Best Portable Chargers 2021 | CNN Underscored

Portable chargers are a new hot device these days. By buying a portable charger, you can save a lot of money on your next smartphone. These small chargers have many benefits that come with them. Their cost is very low, they’re easy to carry around and their functionality is impressive. They work for any smartphone that has a power output of 5V and 2.1A or less.

The charger you carry is as important as your smartphone these days. Many people even carry around chargers for their laptops, which begs the question: Why do we even carry around chargers in the first place? Why not just use the smartphone and save the extra weight? Well, there is a reason why we carry around chargers. While smartphones can work with a range of power sources, the process of charging requires a cable. These can also be very bulky, preventing you from using your smartphone comfortably. So, if you are a person who is always on the go, you may want to invest in this best portable chargers list.

Portable chargers are a must-have for anyone who owns a tech device, and they’re a necessity for anyone who owns a smartphone. While a phone chargers can come in all shapes and sizes, portable chargers are typically small enough to be carried around with you, and have enough juice to get you through a day of heavy use. You can find chargers that are meant to charge all your tech devices, like laptops and tablets, or you can find chargers that are meant to charge only one device, like an iPhone. Whatever you choose, choose wisely, because an astute Power Bank can make or break your day.. Read more about best portable charger 2021 and let us know what you think.

Even if you work at home, it’s hard to find a power source because your computer, monitor, WiFi hub and other gadgets and gizmos take up all the scarce power outlets. And when you’re on the road, a reliable power source is even more important. The solution: a portable charger that allows you to fully charge your phone, tablet and other devices.

To determine the best way to avoid the dreaded low battery notification, we spent several weeks testing portable chargers – discharging them, charging them and calculating their capacity. In the end, we identified three winners, all of whom contributed to the show in their own way:

The Anker PowerCore 13000 meets all the requirements of an ideal portable charger. He was especially known for his payload. It has a capacity of 13,000 mAh (mAh is a measure of the power a device gives off in a given time), which is enough to fully charge the iPhone 11 two and a half times. It also has two USB Type A fast charging ports that allow you to charge two devices at once. While it’s not a maximum charging capacity, at only $39.99 it’s a real bargain for that amount of mAh.

The Belkin Power Pocket 5K ultraportable is almost exactly the same size as the iPhone SE, but weighs even less. And the old saying that big things come in small packages is true: It has enough power to fully charge the iPhone 11 through the single USB Type A port. The $29.99 price tag is really the icing on the cake.

The Belkin Boost Power Pocket 5K fits both your iPhone with its Lightning connector and its USB Type A connector. This means you can use the same cable to charge your phone and your battery. And not only that: It has been approved by Apple’s MFi certification program. At $39.99, you pay a little more for compatibility, but we think it’s worth it for many users.

Benjamin Levin/NCC

Simply put, the Anker PowerCore 13000 has many advantages.

With this thing, you can load a lot and fast. The PowerCore 13000 has enough power to fully charge an iPhone 11 two and a half times, or two Samsung Galaxy S20s from discharge to over 90%. The PowerCore 13000 only takes 41 minutes to charge your iPhone 11 to 50%, which is the fastest charge in our test.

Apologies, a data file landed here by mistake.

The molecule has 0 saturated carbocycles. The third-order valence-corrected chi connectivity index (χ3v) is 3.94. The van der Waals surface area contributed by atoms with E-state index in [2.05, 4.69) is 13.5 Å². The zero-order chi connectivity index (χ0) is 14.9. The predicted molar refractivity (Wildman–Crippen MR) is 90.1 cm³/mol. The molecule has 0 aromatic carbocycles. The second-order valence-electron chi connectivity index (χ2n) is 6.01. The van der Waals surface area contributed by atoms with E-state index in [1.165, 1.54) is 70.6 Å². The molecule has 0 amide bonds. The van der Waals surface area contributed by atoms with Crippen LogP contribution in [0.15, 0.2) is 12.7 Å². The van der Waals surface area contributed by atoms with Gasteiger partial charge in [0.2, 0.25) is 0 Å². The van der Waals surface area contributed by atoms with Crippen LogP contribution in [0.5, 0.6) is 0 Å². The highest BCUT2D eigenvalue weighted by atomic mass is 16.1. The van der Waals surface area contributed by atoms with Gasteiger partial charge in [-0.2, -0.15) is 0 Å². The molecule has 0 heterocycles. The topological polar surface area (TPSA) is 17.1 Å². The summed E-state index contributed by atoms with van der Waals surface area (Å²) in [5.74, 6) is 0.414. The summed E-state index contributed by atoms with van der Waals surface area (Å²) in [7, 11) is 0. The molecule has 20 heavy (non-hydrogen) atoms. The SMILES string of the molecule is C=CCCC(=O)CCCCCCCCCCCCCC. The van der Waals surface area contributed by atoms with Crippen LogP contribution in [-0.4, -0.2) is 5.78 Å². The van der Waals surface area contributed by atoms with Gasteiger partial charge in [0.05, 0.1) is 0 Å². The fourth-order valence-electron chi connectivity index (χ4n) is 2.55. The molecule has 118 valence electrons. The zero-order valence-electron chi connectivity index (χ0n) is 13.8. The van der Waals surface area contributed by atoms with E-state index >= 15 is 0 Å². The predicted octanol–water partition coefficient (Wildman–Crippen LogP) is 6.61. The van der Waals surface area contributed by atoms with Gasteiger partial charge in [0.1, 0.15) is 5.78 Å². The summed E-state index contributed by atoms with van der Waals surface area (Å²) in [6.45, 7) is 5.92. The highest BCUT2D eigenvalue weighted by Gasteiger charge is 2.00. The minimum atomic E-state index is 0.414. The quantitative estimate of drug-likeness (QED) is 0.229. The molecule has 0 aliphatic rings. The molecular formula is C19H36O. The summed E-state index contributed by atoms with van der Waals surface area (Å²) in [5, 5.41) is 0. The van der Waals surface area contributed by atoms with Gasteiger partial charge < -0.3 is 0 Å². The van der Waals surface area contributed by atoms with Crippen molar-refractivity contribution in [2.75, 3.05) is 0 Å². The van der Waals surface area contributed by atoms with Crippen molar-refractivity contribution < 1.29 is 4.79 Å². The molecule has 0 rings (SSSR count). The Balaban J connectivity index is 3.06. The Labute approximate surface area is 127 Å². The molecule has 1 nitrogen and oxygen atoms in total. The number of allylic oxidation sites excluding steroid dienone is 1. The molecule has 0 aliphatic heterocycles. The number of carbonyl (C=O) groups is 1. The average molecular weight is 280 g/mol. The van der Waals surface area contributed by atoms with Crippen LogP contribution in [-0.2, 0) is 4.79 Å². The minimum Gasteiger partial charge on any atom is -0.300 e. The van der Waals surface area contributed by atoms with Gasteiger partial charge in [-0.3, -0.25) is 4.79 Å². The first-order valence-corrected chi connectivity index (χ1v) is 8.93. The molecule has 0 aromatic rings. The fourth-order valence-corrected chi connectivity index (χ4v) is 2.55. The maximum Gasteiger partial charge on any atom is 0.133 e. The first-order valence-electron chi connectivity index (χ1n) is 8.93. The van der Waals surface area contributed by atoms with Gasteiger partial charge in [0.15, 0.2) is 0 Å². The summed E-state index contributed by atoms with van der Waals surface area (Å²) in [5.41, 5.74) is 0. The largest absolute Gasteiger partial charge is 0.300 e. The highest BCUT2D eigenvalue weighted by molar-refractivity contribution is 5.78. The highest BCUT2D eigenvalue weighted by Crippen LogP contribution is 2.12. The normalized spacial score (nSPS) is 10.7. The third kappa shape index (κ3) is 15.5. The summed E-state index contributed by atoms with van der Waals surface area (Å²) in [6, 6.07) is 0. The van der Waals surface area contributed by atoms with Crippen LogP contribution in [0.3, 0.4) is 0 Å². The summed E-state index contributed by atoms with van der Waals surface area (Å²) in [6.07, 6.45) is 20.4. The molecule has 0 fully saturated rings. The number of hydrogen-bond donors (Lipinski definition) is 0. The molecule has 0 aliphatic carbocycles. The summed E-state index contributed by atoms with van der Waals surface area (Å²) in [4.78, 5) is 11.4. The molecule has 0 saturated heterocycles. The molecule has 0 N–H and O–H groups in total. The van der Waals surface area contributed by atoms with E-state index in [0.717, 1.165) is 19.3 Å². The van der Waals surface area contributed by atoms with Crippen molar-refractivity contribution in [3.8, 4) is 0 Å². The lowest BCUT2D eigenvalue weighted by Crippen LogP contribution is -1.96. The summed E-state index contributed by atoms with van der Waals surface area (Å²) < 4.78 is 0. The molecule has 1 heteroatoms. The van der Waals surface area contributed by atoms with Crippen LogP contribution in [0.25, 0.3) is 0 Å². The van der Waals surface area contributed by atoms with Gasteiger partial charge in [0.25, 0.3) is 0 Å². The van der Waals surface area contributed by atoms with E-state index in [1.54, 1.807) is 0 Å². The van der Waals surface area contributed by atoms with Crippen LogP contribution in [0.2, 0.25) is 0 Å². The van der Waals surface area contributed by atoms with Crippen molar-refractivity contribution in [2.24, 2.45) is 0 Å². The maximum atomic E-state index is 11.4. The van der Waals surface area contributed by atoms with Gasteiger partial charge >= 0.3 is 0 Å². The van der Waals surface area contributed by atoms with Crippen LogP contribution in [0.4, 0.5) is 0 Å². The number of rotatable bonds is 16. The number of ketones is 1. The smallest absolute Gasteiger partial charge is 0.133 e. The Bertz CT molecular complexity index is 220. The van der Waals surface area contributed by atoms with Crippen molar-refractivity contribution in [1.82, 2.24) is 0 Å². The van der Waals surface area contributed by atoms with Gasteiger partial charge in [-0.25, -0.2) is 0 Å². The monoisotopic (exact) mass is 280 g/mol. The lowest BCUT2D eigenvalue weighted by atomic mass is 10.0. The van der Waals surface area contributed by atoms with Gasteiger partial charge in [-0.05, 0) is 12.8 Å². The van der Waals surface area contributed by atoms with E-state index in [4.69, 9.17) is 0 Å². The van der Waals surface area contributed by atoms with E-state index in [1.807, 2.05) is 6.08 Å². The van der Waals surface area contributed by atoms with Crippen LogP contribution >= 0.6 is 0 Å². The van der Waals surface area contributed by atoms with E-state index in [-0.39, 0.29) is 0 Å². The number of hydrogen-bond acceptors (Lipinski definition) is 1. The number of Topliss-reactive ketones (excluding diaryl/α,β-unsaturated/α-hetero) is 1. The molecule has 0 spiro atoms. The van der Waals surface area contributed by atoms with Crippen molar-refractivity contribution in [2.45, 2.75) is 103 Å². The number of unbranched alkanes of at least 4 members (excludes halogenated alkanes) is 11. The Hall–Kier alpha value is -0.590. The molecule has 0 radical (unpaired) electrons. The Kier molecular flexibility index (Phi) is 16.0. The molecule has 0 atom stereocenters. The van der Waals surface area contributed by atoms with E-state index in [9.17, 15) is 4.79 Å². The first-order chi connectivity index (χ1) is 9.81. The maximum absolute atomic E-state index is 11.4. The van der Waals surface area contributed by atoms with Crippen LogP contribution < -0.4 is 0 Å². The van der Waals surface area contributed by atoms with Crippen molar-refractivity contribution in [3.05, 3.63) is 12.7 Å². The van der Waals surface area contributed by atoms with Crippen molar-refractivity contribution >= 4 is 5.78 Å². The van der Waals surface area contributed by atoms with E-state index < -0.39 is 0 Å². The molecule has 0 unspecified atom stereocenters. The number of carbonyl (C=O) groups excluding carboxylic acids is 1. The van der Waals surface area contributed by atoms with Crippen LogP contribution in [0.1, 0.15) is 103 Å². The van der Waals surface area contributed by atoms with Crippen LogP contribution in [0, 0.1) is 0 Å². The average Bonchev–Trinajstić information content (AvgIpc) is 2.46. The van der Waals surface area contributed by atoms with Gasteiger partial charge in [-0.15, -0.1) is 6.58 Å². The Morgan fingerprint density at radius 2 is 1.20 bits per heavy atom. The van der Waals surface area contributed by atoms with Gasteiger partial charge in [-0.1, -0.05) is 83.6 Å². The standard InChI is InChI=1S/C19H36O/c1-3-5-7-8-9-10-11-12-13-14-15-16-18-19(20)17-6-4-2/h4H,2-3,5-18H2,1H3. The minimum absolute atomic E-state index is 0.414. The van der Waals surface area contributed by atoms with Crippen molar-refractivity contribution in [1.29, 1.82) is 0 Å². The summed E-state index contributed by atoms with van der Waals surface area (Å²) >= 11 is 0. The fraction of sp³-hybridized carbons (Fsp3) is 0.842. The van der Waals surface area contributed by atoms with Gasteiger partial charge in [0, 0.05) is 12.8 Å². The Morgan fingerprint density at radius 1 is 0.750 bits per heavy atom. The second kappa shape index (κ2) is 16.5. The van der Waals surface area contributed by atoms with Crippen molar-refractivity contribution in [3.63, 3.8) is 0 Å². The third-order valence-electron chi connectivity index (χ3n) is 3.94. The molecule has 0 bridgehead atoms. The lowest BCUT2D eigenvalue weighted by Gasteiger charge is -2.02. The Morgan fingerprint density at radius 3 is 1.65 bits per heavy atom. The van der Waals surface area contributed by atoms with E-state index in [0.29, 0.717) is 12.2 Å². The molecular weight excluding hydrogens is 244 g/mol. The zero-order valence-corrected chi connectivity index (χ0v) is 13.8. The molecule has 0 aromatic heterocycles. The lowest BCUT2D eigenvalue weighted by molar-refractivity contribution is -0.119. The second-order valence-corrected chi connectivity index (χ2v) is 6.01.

While the PowerCore 13000 doesn’t quite live up to its 13,000mAh promise (we found it delivered 7918mAh), it does achieve a respectable 61% of its advertised capacity, which is about average for any battery we’ve tested. In other words: None of the portable chargers we tested lived up to their promise, and the PowerCore 13000 still has a higher charging capacity than most other devices we tested. (You can read more about how we measured mAh by scrolling down the page). Moreover, this device costs only a few dollars more than the Belkin Pocket Power 5K, with more than twice as many mAh ($31.99 and $29.99, respectively).

There are three ports on the side of the battery: two USB Type A ports for fast charging and a micro USB port for charging the battery itself. When we charged the iPhone 11 and Nintendo Switch at the same time, the battery barely got warm. Four indicator lights show how much time the charger has left to use, and a button on the edge activates the lights.

The charger’s matte plastic feels nice and is surprisingly dirt-resistant. It’s about the size of a wallet, so easy to carry around. And it’s sustainable: The charger withstood our drop tests, including a three-metre drop onto grass and a three-metre drop onto carpet, with no external or internal damage. (You can read more about our shelf life tests below).

Overall, the Anker PowerCore 13000 not only has a large mAh capacity, but it also has two ports for power transfer and is quite small and robust, offering a great value for $39.99.

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When we first saw the Belkin Power Pocket 5K, we could hardly believe its dimensions: only 5 inches long, 2.5 inches wide, and half an inch thick. There are few places this battery won’t fit, and many devices can be charged with it.

It’s the smallest and lightest charger we’ve tested; you could even mistake it for a phone in your pocket. This portable charger is truly the definition of a personal power bank, easy to take out of your pocket and keep near your mobile device.

The charging performance of the Power Pocket 5k is modest, but of all the models tested, it is the closest to the advertised performance. Although the maximum capacity is listed as 5,000 mAh, we measured it at 3,655 mAh. This is 73% of the expected value, which is 12% better than the average of our test. The capacity is low, but more than enough to bring the battery of an iPhone 11 or Samsung Galaxy S10 back to full power. The only downside we found was the loading speed: It takes just over 51 minutes to charge the iPhone 11 to 50%.